The armed forces are the means of last resort for any country. They can never fail. Therefore, they must use the massive force of the highest calibre to guarantee victory. The enemy does not understand excuses for failure. Therefore, our armed forces must not compromise on any standards just because it is peacetime now. It is creditable that young women are volunteering for entering the armed forces with the knowledge that there will no concessions to them. Moreover, many women have risen to the challenge and exceeded expectations. Men and women can perform their professional duties equally well if they are trained and dedicated.
5. Tell us some of your experiences from your service in the Navy? Do you think situations have changed since then?
The Navy is a way of life which one enters at the age of 18 and continues till retirement. It starts with practical training, very different from bookish knowledge which our education system promotes. Practical training gives you confidence at a young age. When one is out at sea, one realises that no help can reach you. You are on your own. This is the single greatest attribute of a seafarer which will never change. You can get advice, you can get information, but you are the man at sea, and you are alone at your job.
6. What was the driving force that prompted you to join the Navy?
Bombay as it was known in the 1950s was a bustling port city. T.S. Dufferin was anchored off Mazgoan. Their cadets were seen around town in sparkling uniforms. That was one motivation. National Defence Academy had started in 1949. So, I could join easily in 1952.
7. What kind of challenges did you face?
Any career has the same challenges. Get to know your job. In my case, it was the Navy as a fighting force, marine engineering, man management, leadership. Then one has to stay dedicated through various difficulties over a career of 30 years.
8. During your time in the Navy, how easy or difficult was it to strike work-life balance?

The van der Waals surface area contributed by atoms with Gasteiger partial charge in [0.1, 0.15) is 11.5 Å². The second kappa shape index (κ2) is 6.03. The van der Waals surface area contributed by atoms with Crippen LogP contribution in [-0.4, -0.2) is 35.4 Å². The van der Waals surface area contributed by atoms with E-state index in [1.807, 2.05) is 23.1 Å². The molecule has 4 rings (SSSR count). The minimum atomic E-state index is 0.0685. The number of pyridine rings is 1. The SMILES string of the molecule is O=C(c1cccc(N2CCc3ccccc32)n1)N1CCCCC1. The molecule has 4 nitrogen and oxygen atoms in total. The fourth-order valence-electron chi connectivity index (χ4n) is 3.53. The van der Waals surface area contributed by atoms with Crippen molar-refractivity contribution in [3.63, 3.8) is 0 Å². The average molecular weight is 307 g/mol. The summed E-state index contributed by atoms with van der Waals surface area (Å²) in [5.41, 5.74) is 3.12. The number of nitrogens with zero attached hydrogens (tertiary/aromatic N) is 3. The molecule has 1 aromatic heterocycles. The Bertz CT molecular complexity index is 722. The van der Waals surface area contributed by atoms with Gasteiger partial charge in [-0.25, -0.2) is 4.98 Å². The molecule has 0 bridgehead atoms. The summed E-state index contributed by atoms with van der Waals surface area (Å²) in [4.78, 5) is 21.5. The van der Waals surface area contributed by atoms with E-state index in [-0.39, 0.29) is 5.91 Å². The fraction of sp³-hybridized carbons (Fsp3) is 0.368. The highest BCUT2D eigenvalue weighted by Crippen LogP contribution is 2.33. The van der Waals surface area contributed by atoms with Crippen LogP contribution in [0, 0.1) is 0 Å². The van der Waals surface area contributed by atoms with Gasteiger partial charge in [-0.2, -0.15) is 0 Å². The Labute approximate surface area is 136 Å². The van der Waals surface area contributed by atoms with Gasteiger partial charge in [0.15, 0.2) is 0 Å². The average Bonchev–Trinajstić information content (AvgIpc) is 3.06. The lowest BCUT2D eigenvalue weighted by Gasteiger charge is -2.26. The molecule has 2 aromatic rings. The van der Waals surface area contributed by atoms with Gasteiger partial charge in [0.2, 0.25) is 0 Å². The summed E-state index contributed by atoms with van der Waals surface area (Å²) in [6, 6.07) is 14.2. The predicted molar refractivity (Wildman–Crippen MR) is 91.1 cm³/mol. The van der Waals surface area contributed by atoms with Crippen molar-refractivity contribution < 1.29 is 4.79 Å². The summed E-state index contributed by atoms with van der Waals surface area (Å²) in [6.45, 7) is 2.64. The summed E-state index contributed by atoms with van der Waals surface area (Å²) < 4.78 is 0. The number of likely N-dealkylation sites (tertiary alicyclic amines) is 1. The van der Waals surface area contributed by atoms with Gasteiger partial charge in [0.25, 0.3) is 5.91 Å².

Fortunately, my generation lived in a world where values of commitment to work were expected, and there were fewer diversions. So, the term work-life balance was not invented then.
9. What about life after retirement? How did you ease yourself back into the civilian world?
Naval training starts with scrubbing decks and never stops. So, one continues to learn and adapt. I worked for a small engineering company for 20 years after retirement, which had nothing to do with the Navy, but Naval training and exposure through travel and varied experiences prepare a veteran for all eventualities. I could help the company deal with bulk material handling, construction equipment in many ways, which came as a surprise to me too. At the age of 70, I took up public issues through PILs to stop projects I knew were flawed and would fail. With three successes, I can now say that authorities should listen to the voices of reason early enough and not depend on courts to halt them and thus save money from being wasted on bad projects. I am now 85, interested in the success of the Aam Admi Party and I try to help their volunteers.
10. Your message to those who aspire to join the armed forces?
India is a country of opportunity. Grab every opportunity with both hands and run with it. Have no regrets for what could have been. Do your best today and results will come. Don’t expect miracles. It is your efforts that yield results.